Paule Constable was busy. Her work on Jumpers (National: Lyttleton & Piccadilly Theatre, London) was as messy and incoherent as the play and the production, though was not without wit. Perhaps she was the wrong designer for this; Constable is a great one for the austerity of spotlight, finding and isolating areas and corners (seen at its best in Camille at the Lyric Hammersmith) but Jumpers was a play in need of some grand washes to bring it all together. Pericles (also Lyric Hammersmith) was perhaps just a little too harsh; the combination of Bartlett's beautifully severe classicism and Constable's love of par cans - okay, I'm being frivolous now - worked a bracing treat on The Prince of Homburg a couple of years ago, but here it seemed cold. But her finest moment was Three Sisters (pictured) at the Lyttelton; working with a faded, limpid green, pale yellow palette, a real sense of long-lived life echoed through the sisters' home. The world beyond the house was as thrillingly realised as the world within, and the tones and hues that graduated throughout the design were hauntingly precise and aching in their emotional richness. This was rare work.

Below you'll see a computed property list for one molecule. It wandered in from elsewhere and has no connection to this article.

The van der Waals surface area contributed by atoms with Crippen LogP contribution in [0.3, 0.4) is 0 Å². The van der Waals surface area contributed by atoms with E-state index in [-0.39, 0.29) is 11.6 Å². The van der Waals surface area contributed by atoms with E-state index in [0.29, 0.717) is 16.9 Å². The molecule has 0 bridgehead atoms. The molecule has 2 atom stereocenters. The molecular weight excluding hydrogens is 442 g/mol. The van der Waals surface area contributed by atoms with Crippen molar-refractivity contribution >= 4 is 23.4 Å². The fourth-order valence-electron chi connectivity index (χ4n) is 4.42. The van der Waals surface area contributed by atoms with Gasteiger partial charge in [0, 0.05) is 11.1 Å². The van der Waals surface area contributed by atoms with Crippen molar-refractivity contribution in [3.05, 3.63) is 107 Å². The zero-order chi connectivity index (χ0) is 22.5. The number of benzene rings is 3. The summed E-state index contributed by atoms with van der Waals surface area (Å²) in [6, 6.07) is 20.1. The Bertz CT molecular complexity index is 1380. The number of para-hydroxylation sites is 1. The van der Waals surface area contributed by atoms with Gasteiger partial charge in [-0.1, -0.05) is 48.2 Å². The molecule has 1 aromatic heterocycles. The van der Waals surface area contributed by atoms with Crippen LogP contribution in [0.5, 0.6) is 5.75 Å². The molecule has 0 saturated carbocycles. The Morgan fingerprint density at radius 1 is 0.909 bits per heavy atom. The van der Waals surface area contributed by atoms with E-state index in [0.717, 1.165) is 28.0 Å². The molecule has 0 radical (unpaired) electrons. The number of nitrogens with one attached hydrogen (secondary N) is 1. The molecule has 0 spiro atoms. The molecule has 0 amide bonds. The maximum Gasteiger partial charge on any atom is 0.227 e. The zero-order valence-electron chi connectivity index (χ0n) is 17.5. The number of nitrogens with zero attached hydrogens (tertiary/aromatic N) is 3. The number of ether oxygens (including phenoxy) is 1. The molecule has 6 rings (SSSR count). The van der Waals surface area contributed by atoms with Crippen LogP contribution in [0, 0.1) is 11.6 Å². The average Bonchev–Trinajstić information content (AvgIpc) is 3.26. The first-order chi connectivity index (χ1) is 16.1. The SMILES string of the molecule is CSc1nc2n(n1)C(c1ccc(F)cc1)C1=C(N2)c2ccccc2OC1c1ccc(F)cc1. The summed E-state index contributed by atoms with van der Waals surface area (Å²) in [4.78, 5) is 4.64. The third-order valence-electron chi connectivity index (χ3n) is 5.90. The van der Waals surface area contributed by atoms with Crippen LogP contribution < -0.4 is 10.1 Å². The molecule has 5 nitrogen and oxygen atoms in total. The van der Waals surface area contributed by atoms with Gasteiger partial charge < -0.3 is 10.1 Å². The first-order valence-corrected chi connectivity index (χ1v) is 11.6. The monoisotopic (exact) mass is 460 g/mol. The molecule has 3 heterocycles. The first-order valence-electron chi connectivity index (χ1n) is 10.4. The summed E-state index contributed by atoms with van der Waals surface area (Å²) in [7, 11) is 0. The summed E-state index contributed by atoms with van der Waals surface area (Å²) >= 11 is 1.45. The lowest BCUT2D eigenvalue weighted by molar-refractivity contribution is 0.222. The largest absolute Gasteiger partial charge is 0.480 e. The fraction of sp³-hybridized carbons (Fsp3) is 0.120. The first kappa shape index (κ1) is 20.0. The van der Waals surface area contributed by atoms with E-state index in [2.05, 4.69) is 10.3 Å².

Lighting technology continues to develop cleaner, more precise, sharper and more manipulable lanterns, though no massive breakthroughs were visible last year, and interest continues to be channelled towards projected settings which, however interesting in themselves, impose horrible restrictions on the lighting designer's art. Hitchcock Blonde (Royal Court Downstairs & Lyric Theatre, London) was a good example here; Bill Dudley's invasive animated projections gave Simon Corder little to do, though the DV8-inspired projection on water was magical. There are exciting things to be done in CGI - two years ago in Stoppard's trilogy, we had another boat trip, as the great cyc took us by river out of Moscow from the point of view of the prow, and the effect was breathtaking, immersive, epic. But there remains something elementally beautiful in the way a single light can lift an actor out of the darkness.